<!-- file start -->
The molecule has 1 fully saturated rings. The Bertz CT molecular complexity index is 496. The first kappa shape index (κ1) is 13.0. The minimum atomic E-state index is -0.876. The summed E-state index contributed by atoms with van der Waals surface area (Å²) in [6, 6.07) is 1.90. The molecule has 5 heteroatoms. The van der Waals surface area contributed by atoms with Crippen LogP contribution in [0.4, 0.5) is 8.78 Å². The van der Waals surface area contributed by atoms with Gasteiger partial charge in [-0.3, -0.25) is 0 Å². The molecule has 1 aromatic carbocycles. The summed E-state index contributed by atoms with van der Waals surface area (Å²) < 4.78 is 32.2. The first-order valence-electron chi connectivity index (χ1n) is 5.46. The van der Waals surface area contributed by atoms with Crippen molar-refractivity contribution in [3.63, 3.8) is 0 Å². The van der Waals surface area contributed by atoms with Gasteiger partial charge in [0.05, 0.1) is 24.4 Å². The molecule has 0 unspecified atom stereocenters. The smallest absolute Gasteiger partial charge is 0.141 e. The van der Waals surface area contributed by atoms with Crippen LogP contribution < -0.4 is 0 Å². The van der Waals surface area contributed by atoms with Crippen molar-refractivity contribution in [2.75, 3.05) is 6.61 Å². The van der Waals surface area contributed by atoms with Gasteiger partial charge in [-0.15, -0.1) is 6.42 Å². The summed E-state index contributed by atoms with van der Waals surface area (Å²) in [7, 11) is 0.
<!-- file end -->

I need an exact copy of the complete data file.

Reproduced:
The molecule has 1 fully saturated rings. The Bertz CT molecular complexity index is 496. The first kappa shape index (κ1) is 13.0. The minimum atomic E-state index is -0.876. The summed E-state index contributed by atoms with van der Waals surface area (Å²) in [6, 6.07) is 1.90. The molecule has 5 heteroatoms. The van der Waals surface area contributed by atoms with Crippen LogP contribution in [0.4, 0.5) is 8.78 Å². The van der Waals surface area contributed by atoms with Gasteiger partial charge in [-0.3, -0.25) is 0 Å². The molecule has 1 aromatic carbocycles. The summed E-state index contributed by atoms with van der Waals surface area (Å²) < 4.78 is 32.2. The first-order valence-electron chi connectivity index (χ1n) is 5.46. The van der Waals surface area contributed by atoms with Crippen molar-refractivity contribution in [3.63, 3.8) is 0 Å². The van der Waals surface area contributed by atoms with Gasteiger partial charge in [0.05, 0.1) is 24.4 Å². The molecule has 0 unspecified atom stereocenters. The smallest absolute Gasteiger partial charge is 0.141 e. The van der Waals surface area contributed by atoms with Crippen LogP contribution < -0.4 is 0 Å². The van der Waals surface area contributed by atoms with Crippen molar-refractivity contribution in [2.75, 3.05) is 6.61 Å². The van der Waals surface area contributed by atoms with Gasteiger partial charge in [-0.15, -0.1) is 6.42 Å². The summed E-state index contributed by atoms with van der Waals surface area (Å²) in [7, 11) is 0.